Others, labeled Compatibilists (or “Soft Determinists”), believe that the two ideas can be coherently reconciled.

Adherents of this view include Thomas Hobbes and many modern philosophers such as John Martin Fischer.

Incompatibilists who accept free will but reject determinism are called Libertarians, a term not to be confused with the political sense.

Robert Kane and Alvin Plantinga are modern defenders of this theory.


Identity and change

The Greeks took some extreme positions on the nature of change: Parmenides denied that change occurs at all, while Heraclitus thought change was ubiquitous: “[Y]ou cannot step into the same river twice.”

Identity, sometimes called Numerical Identity, is the relation that a “thing” bears to itself, and which no “thing” bears to anything other than itself (cf. sameness).

According to Leibniz, if some object x is identical to some object y, then any property that x has, y will have as well.

However, it seems, too, that objects can change over time.

If one were to look at a tree one day, and the tree later lost a leaf, it would seem that one could still be looking at that same tree.

Two rival theories to account for the relationship between change and identity are Perdurantism, which treats the tree as a series of tree-stages, and Endurantism, which maintains that the tree—the same tree—is present at every stage in its history.


Mind and matter

The nature of matter was a problem in its own right in early philosophy.

Aristotle himself introduced the idea of matter in general to the Western world, adapting the term hyle, which originally meant “lumber.”

Early debates centered on identifying a single underlying principle.

Water was claimed by Thales, air by Anaximenes, Apeiron (the Boundless) by Anaximander, fire by Heraclitus.

Democritus, in conjunction with his mentor, Leucippus, conceived of an atomic theory many centuries before it was accepted by modern science.

It is worth noting, however, that the grounds necessary to ensure validity to the proposed theory’s veridical nature were not scientific, but just as philosophical as those traditions espoused by Thales and Anaximander.

The nature of the mind and its relation to the body has been seen as more of a problem as science has progressed in its mechanistic understanding of the brain and body.

Proposed solutions often have ramifications about the nature of mind as a whole.

René Descartes proposed substance dualism, a theory in which mind and body are essentially different, with the mind having some of the attributes traditionally assigned to the soul, in the seventeenth century.

This creates a conceptual puzzle about how the two interact (which has received some strange answers, such as occasionalism).

Evidence of a close relationship between brain and mind, such as the Phineas Gage case, have made this form of dualism increasingly unpopular.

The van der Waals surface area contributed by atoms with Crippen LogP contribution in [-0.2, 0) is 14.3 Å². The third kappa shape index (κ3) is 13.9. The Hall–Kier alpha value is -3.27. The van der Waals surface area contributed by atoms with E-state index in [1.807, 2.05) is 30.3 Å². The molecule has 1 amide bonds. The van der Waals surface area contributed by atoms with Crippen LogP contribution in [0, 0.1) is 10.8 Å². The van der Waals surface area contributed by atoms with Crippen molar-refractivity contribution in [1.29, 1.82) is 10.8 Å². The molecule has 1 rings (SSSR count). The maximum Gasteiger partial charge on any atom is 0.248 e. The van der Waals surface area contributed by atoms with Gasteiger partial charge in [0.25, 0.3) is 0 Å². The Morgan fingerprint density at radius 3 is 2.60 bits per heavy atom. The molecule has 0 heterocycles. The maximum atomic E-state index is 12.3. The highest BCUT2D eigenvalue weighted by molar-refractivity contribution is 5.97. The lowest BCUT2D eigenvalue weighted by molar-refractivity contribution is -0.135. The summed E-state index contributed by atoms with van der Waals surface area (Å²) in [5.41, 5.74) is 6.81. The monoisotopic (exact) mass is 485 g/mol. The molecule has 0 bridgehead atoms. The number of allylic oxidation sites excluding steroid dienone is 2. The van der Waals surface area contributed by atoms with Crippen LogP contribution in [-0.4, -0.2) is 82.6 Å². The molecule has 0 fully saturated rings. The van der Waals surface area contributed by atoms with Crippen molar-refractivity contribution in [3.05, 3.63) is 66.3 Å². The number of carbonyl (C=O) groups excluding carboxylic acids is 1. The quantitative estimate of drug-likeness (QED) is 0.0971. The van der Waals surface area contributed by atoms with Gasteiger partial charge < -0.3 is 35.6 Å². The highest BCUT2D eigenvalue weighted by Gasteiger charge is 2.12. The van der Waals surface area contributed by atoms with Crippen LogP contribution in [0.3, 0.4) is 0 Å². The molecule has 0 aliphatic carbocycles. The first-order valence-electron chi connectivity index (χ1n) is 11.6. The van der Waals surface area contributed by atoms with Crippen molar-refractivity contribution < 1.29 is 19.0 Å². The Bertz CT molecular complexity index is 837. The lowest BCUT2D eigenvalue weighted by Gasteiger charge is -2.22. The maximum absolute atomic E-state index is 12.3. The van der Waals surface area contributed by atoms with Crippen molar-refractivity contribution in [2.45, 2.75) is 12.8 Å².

Another proposal discussing the mind-body problem is idealism, in which the material is sweepingly eliminated in favor of the mental.

Idealists, such as George Berkeley, claim that material objects do not exist unless perceived and only as perceptions.

The “German idealists” such as Fichte, Hegel and Schopenhauer took Kant as their starting-point, although it is debatable how much of an idealist Kant himself was.

Idealism is also a common theme in Eastern philosophy.

Related ideas are panpsychism and panexperientialism, which say everything has a mind rather than everything exists in a mind.

Alfred North Whitehead was a twentieth-century exponent of this approach.

Idealism is a monistic theory which holds that there is a single universal substance or principle.

Neutral monism, associated in different forms with Baruch Spinoza and Bertrand Russell, seeks to be less extreme than idealism, and to avoid the problems of substance dualism.

It claims that existence consists of a single substance that in itself is neither mental nor physical, but is capable of mental and physical aspects or attributes – thus it implies a dual-aspect theory.

For the last one hundred years, the dominant metaphysics has without a doubt been materialistic monism. Type identity theory, token identity theory, functionalism, reductive physicalism, nonreductive physicalism, eliminative materialism, anomalous monism, property dualism, epiphenomenalism and emergence are just some of the candidates for a scientifically informed account of the mind.

(It should be noted that while many of these positions are dualisms, none of them are substance dualism.)

Prominent recent philosophers of mind include David Armstrong, Ned Block, David Chalmers, Patricia and Paul Churchland, Donald Davidson, Daniel Dennett, Fred Dretske, Douglas Hofstadter, Jerry Fodor, David Lewis, Thomas Nagel, Hilary Putnam, John Searle, John Smart, Ludwig Wittgenstein, and Fred Alan Wolf.


Necessity and possibility

Metaphysicians investigate questions about the ways the world could have been.

David Lewis, in “On the Plurality of Worlds,” endorsed a view called Concrete Modal realism, according to which facts about how things could have been are made true by other concrete worlds, just like ours, in which things are different.